BLOCK TRIBUNE: So, you were building this actually before the advent of blockchain. When did you suddenly realize that this new technology would improve what you’re trying to do?

JOHN WISE: Really early 2017, we kind of readdressed it. There were some new laws that had passed in 2014. One of the first laws was, we went to a First to File basis in the patent offices, both of in the U.S. and PCT were just kind of a global system. We went to a First to File basis and what that means is that the first inventor to actually file for the patent ends up receiving the the patent. They realize, the patent offices realized that there was a pretty large exposure though because patents are quite expensive and take quite a long time to actually receive and apply for. They created a couple of provisions because there was a big risk that the inventors would need to go and raise capital in order to file for the patent in the first place. So they created a couple of provisions.

The first one was called the Provisional Patent which is $99.00 filing fee that creates a provisional patent that lasts one year. It gives you a one year grace period to file a full patent. At the same time, they also created this Public Disclosure Clause which gives, effectively, the same rights as a Provisional Patent and gives the inventor a one year grace period to file a non-provisional patent, but the difference with that is that all you need to do is discuss the invention in a public setting. So whether it was raising capital, discussing it to a group of more than two people, writing a white paper, coming out with a product, you had the same one year grace period.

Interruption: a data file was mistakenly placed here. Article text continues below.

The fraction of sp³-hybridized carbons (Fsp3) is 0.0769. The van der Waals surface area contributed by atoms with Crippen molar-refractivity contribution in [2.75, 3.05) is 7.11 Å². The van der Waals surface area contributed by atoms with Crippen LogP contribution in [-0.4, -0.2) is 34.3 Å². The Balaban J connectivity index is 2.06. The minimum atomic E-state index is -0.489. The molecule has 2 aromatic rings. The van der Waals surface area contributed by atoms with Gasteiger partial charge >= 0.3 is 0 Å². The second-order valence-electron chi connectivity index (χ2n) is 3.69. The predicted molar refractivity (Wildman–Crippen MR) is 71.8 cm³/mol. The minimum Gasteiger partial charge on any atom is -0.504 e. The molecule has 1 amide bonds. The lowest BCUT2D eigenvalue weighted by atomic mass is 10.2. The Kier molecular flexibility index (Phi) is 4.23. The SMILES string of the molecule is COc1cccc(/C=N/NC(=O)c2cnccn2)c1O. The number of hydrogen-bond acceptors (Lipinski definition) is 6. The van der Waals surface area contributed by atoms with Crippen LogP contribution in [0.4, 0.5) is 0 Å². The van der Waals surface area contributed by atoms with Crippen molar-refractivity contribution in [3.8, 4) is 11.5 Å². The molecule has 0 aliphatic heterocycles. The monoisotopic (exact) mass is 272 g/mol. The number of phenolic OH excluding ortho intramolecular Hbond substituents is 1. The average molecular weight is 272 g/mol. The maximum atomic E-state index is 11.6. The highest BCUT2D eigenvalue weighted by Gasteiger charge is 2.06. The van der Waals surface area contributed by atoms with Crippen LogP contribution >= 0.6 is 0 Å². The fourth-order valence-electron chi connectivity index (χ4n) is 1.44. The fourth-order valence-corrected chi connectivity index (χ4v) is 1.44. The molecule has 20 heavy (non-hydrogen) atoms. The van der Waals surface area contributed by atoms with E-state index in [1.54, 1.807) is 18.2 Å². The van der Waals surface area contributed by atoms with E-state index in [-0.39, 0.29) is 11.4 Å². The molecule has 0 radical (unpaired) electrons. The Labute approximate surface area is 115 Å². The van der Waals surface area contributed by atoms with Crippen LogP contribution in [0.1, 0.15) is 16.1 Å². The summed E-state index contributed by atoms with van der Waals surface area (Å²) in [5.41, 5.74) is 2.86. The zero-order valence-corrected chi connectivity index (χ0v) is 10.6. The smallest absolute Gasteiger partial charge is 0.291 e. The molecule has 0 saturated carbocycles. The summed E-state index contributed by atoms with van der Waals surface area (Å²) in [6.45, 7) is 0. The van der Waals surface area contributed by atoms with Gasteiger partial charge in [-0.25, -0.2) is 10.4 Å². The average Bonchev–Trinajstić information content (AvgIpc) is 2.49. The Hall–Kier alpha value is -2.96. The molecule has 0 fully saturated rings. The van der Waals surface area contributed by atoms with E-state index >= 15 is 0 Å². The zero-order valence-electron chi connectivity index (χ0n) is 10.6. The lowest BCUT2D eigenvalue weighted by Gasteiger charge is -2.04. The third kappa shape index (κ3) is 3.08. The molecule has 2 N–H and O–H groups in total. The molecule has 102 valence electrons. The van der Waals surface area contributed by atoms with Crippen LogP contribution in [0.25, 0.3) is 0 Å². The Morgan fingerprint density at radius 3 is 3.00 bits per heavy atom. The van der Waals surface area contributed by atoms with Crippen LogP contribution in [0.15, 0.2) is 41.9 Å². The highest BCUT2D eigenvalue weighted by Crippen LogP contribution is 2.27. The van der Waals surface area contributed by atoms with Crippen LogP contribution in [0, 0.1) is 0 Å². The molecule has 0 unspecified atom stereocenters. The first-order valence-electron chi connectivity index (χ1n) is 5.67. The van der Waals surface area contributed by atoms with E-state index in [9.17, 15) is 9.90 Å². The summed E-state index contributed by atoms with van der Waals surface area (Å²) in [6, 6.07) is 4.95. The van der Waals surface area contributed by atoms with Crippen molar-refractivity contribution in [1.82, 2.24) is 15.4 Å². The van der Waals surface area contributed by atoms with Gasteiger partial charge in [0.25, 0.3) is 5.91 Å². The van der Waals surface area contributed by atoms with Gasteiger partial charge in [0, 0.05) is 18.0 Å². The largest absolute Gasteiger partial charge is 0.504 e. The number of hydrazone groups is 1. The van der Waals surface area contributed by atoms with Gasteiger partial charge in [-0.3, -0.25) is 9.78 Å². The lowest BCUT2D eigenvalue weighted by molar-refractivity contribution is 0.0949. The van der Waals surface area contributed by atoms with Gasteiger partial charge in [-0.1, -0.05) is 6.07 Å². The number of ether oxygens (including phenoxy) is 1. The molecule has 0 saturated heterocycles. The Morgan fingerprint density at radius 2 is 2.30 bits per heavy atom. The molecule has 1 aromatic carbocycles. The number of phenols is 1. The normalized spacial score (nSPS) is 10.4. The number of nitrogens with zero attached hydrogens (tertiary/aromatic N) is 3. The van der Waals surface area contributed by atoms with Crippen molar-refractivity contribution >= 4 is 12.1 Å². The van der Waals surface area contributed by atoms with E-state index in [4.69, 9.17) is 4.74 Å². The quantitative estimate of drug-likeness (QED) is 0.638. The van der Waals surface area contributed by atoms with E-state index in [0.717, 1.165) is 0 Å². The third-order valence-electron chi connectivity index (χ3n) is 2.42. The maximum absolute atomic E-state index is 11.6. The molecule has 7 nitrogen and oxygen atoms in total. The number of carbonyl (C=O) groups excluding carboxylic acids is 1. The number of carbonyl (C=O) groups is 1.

That really is what did it for us. Between that and blockchain because we realized that there was no database, no system out there for sharing what inventions did and did not exist in a public disclosure setting. You didn’t need to go through the patent office at all for it. That’s essentially what we ended up doing. We already had the search tool and said, “Okay, look if we can start staking these public disclosure rights on the blockchain, then everybody can get the same legal rights as a patent without having a patent examiner.”

BLOCK TRIBUNE: Have you had any test cases yet where the patent was challenged based on your technology?

JOHN WISE: No, but you don’t really need to. There are a lot of test cases out there. There’s a lot of case law and a lot of precedents around challenging the filing of a patent because of any public disclosure claim. So, a lot of inventors do it currently or have done it in the past by sending themselves a certified letter disclosing their technology. It doesn’t actually disclose it, but because it was referenced by a government entity, it has a lot of the same rights. That had issues in the past, but really all you need to do for a public disclosure is show that it’s been publicly disclosed. You don’t really need to set any case law for it.

In a nutshell, we’re not claiming that anything that we do is creating or filing a patent. Although we are coming up with systems to streamline that process for our customers. What we’re doing is being able to stop patents. Just showing that something exists is enough.